In the drought affected cropping lands (over Deyr area in Somalia and coastal Kenya), 70 to 100 percent crop failure has been registered. Livestock mortality has been particularly devastating amongst small ruminants with mortality rate ranging from 25 to 75 percent in the cross border areas of Somalia-Kenya-Ethiopia. In addition, livestock prices have dropped by as much as 700 percent.

Terms of trade have declined in the region, with Ethiopia registering a figure of almost 10 percent. This is exacerbated by a substantial negative impact on external balances, as well as a small impact on financial sector-soundness in the other countries. The overall impact on fiscal positions is a likely increase in current budget spending and deterioration in the fiscal balance and weak adaptation capacity.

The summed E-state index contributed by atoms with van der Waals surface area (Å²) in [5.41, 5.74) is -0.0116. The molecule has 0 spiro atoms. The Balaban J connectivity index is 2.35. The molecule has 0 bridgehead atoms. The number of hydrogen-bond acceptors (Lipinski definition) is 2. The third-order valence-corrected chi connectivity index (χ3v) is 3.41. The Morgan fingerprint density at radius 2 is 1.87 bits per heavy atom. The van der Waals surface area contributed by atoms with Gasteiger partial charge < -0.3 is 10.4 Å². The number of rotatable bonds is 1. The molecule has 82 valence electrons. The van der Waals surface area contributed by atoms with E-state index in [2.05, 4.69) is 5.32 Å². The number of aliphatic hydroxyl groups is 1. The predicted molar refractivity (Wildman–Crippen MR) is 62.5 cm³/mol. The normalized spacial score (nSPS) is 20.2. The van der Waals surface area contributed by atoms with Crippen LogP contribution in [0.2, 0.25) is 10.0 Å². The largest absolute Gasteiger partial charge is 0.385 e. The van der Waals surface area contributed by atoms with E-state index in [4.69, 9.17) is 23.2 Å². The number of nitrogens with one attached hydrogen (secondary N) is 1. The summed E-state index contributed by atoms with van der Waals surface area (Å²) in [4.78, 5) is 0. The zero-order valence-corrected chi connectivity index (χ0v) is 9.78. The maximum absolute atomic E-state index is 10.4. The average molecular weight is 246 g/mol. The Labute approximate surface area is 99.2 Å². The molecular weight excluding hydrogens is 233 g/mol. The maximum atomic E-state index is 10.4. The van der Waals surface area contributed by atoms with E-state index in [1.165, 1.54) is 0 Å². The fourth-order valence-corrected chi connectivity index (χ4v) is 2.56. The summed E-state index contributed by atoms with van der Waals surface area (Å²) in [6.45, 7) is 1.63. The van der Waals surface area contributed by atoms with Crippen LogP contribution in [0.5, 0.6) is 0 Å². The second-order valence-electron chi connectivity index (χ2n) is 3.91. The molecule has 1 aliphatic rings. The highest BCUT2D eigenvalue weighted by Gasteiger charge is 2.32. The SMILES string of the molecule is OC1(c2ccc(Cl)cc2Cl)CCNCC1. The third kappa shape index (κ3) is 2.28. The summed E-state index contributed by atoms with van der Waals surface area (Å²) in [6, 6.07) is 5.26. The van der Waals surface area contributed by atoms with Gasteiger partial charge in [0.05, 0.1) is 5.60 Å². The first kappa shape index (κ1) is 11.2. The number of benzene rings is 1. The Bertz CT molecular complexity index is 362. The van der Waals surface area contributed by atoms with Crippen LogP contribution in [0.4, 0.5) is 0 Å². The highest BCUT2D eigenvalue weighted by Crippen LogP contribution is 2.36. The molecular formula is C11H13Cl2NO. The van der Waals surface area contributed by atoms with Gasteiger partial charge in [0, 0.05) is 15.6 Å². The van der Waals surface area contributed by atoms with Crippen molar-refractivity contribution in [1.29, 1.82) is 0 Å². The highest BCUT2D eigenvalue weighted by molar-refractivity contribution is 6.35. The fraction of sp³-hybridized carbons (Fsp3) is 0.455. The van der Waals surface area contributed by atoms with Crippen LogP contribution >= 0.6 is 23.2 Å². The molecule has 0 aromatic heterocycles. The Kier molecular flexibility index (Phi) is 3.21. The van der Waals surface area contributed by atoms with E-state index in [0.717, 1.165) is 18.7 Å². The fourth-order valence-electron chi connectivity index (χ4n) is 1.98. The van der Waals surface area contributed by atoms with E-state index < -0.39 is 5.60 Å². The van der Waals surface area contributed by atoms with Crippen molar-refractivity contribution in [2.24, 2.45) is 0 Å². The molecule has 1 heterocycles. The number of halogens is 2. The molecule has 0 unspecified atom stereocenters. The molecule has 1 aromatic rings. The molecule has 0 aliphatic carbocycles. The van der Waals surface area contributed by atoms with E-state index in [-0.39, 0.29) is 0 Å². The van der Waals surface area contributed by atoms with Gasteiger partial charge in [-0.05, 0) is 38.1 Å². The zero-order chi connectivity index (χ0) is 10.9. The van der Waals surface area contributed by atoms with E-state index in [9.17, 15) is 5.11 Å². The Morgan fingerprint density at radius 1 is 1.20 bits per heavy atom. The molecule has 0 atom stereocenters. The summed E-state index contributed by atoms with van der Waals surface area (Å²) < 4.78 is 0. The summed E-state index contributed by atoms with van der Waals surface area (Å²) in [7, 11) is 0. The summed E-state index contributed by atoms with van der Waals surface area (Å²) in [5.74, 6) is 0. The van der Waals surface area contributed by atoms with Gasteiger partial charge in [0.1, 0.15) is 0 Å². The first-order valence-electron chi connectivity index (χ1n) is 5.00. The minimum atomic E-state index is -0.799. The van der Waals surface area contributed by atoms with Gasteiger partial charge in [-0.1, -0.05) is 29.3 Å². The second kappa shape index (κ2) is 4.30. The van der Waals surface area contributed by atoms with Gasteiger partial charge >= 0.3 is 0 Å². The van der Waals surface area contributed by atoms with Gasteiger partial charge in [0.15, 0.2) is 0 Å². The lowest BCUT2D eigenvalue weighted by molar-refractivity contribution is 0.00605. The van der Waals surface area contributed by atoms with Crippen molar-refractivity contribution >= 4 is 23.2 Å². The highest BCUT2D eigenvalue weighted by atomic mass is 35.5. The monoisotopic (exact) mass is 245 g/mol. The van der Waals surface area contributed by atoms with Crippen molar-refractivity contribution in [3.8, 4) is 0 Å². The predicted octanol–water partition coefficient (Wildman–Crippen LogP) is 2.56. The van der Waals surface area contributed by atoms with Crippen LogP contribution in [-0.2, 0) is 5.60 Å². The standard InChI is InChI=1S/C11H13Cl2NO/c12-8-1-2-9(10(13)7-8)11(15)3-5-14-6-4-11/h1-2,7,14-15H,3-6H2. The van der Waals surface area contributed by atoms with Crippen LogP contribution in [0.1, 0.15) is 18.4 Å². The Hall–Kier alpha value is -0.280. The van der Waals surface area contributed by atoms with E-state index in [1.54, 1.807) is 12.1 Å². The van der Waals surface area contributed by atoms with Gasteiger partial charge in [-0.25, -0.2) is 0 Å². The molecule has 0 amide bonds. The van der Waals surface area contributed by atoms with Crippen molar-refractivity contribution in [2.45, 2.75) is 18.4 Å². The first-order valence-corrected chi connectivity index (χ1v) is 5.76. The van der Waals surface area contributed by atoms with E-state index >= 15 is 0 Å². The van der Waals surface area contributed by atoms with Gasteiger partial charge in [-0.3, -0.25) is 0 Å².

Despite the downtrend in global agriculture commodity prices, the drought has resulted in an increase in domestic food prices in the region. Cereal prices (e.g. maize) have gone up by about 130 percent, while those of critical food items such as oils, beans and wheat flour increased by at least 50 percent in some pastoralist areas. The limited financial and institutional capacity for effective adaptation to reduce exposure and vulnerability will result in limited safety net to the most vulnerable households.

Drought Response in the Horn of Africa

With the early warning and technical assistance provided by IGAD, Member States have initiated early action to mitigate the adverse impact of the current drought.

Somalia and South Sudan have declared drought emergencies. Kenya announced a doubling of expenditure on food relief to ease the pressure in the drought-affected counties, while Uganda shifted some of its development resources to finance emergency response in order to address food insecurity and livelihood protection. In Somalia, the President of the Federal Republic, as well as state and regional administrations led the issuance of appeals for support and coordinated actors and efforts that scaled-up food security activities to respond to the humanitarian needs of the country.